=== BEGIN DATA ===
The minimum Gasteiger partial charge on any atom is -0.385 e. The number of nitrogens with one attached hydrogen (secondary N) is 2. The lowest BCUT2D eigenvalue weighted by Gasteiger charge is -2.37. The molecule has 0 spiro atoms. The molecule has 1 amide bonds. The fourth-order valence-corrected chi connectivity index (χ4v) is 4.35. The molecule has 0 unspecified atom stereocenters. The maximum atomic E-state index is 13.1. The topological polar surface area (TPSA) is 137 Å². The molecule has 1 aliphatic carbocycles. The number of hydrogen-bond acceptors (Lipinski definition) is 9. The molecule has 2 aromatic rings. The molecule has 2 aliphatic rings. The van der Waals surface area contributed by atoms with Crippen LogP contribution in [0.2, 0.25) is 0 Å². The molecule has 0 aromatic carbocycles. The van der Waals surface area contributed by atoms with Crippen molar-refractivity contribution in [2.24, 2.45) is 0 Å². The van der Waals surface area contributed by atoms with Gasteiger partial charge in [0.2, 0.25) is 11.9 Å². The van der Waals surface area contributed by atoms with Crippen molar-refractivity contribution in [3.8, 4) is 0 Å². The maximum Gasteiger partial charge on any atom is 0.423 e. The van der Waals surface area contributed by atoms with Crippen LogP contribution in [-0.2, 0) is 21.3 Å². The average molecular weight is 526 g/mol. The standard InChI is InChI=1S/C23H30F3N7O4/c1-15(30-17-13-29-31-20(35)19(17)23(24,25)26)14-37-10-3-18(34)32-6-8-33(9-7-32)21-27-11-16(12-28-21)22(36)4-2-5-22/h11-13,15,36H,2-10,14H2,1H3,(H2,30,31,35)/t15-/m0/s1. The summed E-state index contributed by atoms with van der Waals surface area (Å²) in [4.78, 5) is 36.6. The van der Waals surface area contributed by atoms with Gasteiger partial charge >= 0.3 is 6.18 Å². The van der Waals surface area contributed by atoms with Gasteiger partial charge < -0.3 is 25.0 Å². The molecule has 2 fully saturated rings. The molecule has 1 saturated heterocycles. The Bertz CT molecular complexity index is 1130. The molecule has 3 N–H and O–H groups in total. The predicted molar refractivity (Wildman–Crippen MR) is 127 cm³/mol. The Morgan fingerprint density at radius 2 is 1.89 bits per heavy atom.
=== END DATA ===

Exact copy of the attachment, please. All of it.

The minimum Gasteiger partial charge on any atom is -0.385 e. The number of nitrogens with one attached hydrogen (secondary N) is 2. The lowest BCUT2D eigenvalue weighted by Gasteiger charge is -2.37. The molecule has 0 spiro atoms. The molecule has 1 amide bonds. The fourth-order valence-corrected chi connectivity index (χ4v) is 4.35. The molecule has 0 unspecified atom stereocenters. The maximum atomic E-state index is 13.1. The topological polar surface area (TPSA) is 137 Å². The molecule has 1 aliphatic carbocycles. The number of hydrogen-bond acceptors (Lipinski definition) is 9. The molecule has 2 aromatic rings. The molecule has 2 aliphatic rings. The van der Waals surface area contributed by atoms with Crippen LogP contribution in [0.2, 0.25) is 0 Å². The molecule has 0 aromatic carbocycles. The van der Waals surface area contributed by atoms with Crippen molar-refractivity contribution in [2.24, 2.45) is 0 Å². The van der Waals surface area contributed by atoms with Gasteiger partial charge in [0.2, 0.25) is 11.9 Å². The van der Waals surface area contributed by atoms with Crippen molar-refractivity contribution in [3.8, 4) is 0 Å². The maximum Gasteiger partial charge on any atom is 0.423 e. The van der Waals surface area contributed by atoms with Crippen LogP contribution in [-0.2, 0) is 21.3 Å². The average molecular weight is 526 g/mol. The standard InChI is InChI=1S/C23H30F3N7O4/c1-15(30-17-13-29-31-20(35)19(17)23(24,25)26)14-37-10-3-18(34)32-6-8-33(9-7-32)21-27-11-16(12-28-21)22(36)4-2-5-22/h11-13,15,36H,2-10,14H2,1H3,(H2,30,31,35)/t15-/m0/s1. The summed E-state index contributed by atoms with van der Waals surface area (Å²) in [4.78, 5) is 36.6. The van der Waals surface area contributed by atoms with Gasteiger partial charge >= 0.3 is 6.18 Å². The van der Waals surface area contributed by atoms with Gasteiger partial charge < -0.3 is 25.0 Å². The molecule has 2 fully saturated rings. The molecule has 1 saturated heterocycles. The Bertz CT molecular complexity index is 1130. The molecule has 3 N–H and O–H groups in total. The predicted molar refractivity (Wildman–Crippen MR) is 127 cm³/mol. The Morgan fingerprint density at radius 2 is 1.89 bits per heavy atom.